|39||Ma et al.; "A User Attention Model for Video Summarization" Proceedings of ICIP, 2002.|
|40||Milanese R. et al.; "Attentive Mechanisms for Dynamic and Static Scene Analysis" Optical Engineering, v34 no8, Aug. 1995, pp. 2428-2434.|
|41||Niebur, E. et al.; "Computational Architectures for Attention" The Attentive Brain, Chapter 9, 1998, pp. 163-186.|
|42||Osberger, et al., "An Automatic Image Quality Assessment Technique Incorporating Higher level Perceptual Factors", retrieved on Jul. 19, 2006, at <<http://ieeexplore.ieee.org/search/srchabstract.jsp?arnumber727227&isnumber==15680&punu>>, International Conference on Image Processing, vol. 3, Oct. 4-7, 1998, pp. 414-418.|
|43||O'Toole; "An MPEG-1 Shot Boundary Detector Using XIL Colour Histograms" Dublin City University, 1998, pp. 1-7.|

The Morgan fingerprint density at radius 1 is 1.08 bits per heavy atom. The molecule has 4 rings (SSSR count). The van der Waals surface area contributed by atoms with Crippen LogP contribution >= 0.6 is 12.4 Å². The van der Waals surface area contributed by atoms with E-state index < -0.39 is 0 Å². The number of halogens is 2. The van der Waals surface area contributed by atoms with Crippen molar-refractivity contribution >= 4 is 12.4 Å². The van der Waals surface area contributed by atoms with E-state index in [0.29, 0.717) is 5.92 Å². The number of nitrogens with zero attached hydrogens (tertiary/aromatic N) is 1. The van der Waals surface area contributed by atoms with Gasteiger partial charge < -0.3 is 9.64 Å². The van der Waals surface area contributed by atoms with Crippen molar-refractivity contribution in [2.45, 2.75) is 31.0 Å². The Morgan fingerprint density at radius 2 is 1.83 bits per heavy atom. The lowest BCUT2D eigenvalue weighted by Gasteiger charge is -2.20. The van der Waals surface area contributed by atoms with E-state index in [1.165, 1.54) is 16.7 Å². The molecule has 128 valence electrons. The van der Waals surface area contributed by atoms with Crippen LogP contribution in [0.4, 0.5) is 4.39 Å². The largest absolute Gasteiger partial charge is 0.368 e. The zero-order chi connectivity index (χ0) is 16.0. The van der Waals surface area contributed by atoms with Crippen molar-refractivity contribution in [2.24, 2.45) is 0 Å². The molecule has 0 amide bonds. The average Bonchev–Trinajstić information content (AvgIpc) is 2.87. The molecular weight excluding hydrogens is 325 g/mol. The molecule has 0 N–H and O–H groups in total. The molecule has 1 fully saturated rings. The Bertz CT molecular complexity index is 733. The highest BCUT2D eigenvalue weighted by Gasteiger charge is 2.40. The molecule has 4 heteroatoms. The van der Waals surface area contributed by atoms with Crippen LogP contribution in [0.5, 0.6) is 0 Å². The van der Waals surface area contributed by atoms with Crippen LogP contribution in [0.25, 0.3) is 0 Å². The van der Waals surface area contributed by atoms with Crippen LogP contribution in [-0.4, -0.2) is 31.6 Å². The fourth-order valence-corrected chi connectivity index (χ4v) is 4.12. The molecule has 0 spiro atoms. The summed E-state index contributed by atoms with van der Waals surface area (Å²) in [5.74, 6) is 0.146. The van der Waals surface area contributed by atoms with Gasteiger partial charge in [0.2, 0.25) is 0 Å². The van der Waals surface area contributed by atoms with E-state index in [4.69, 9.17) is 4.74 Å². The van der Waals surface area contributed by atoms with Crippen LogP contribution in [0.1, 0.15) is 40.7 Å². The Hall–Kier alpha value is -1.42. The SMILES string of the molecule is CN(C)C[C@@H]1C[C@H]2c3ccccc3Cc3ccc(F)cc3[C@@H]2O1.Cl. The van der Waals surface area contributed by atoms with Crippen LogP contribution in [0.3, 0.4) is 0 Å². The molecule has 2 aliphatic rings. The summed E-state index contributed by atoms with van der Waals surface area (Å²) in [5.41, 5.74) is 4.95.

|44||Sadlier, David A.; "Automatic TV Advertisement Detection from MPEG Bitstream" Centre for Digital Video Processing/Research Institute for Network & Communication Eng., Dublin City University, 12 pages.|
|45||Sahoo P.K. et al.; "Threshold Selection Using a Minimal Histogram Entropy Difference" Optical Engineering, v36 no7, Jul. 1997, pp. 1976-1981.|
|46||Sanchez, Juan Maria; "AudiCom: A Video Analysis System for Auditing Commercial Broadcasts" Computer Vision Center Departament d'Informatica Universitat Autonoma de Barcelona, 5 pages.|
|47||T. Lin, H.J. Zhang, Q.Y. Shi, "Video Scene Extraction by Force Competition," IEEE Intl. Conference on Multimedia and Expo (ICME 001), Waseda University, Tokyo, Japan, Aug. 22-25, 2001, 4 pages.|
|48||Tsotos J. K. et al.; "Modeling Visual Attention Via Selective Tuning" Artificial Intelligence v78 1995 pp. 507-545.|